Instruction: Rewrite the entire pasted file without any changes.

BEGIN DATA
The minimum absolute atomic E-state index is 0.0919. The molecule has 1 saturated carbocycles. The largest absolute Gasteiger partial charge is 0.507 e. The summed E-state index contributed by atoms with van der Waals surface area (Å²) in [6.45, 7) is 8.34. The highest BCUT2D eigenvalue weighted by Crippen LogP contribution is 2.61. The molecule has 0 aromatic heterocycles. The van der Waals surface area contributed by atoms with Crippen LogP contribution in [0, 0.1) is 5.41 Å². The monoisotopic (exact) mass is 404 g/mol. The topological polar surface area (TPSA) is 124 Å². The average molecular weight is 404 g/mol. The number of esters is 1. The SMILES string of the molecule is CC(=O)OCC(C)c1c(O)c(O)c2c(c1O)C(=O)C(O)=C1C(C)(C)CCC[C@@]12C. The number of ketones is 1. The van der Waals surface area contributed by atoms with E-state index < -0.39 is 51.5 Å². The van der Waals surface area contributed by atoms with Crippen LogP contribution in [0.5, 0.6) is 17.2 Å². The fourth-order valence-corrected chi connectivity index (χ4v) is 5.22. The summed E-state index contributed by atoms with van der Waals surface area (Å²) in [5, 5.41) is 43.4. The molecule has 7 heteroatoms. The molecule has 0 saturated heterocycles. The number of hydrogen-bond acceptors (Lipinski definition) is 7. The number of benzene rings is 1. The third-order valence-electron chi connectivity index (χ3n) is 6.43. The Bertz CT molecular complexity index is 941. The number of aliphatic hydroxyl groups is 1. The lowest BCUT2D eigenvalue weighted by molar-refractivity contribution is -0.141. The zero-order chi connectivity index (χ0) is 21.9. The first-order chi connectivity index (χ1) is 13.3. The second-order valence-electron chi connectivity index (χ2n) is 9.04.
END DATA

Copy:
The minimum absolute atomic E-state index is 0.0919. The molecule has 1 saturated carbocycles. The largest absolute Gasteiger partial charge is 0.507 e. The summed E-state index contributed by atoms with van der Waals surface area (Å²) in [6.45, 7) is 8.34. The highest BCUT2D eigenvalue weighted by Crippen LogP contribution is 2.61. The molecule has 0 aromatic heterocycles. The van der Waals surface area contributed by atoms with Crippen LogP contribution in [0, 0.1) is 5.41 Å². The monoisotopic (exact) mass is 404 g/mol. The topological polar surface area (TPSA) is 124 Å². The average molecular weight is 404 g/mol. The number of esters is 1. The SMILES string of the molecule is CC(=O)OCC(C)c1c(O)c(O)c2c(c1O)C(=O)C(O)=C1C(C)(C)CCC[C@@]12C. The number of ketones is 1. The van der Waals surface area contributed by atoms with E-state index < -0.39 is 51.5 Å². The van der Waals surface area contributed by atoms with Crippen LogP contribution in [0.5, 0.6) is 17.2 Å². The fourth-order valence-corrected chi connectivity index (χ4v) is 5.22. The summed E-state index contributed by atoms with van der Waals surface area (Å²) in [5, 5.41) is 43.4. The molecule has 7 heteroatoms. The molecule has 0 saturated heterocycles. The number of hydrogen-bond acceptors (Lipinski definition) is 7. The number of benzene rings is 1. The third-order valence-electron chi connectivity index (χ3n) is 6.43. The Bertz CT molecular complexity index is 941. The number of aliphatic hydroxyl groups is 1. The lowest BCUT2D eigenvalue weighted by molar-refractivity contribution is -0.141. The zero-order chi connectivity index (χ0) is 21.9. The first-order chi connectivity index (χ1) is 13.3. The second-order valence-electron chi connectivity index (χ2n) is 9.04.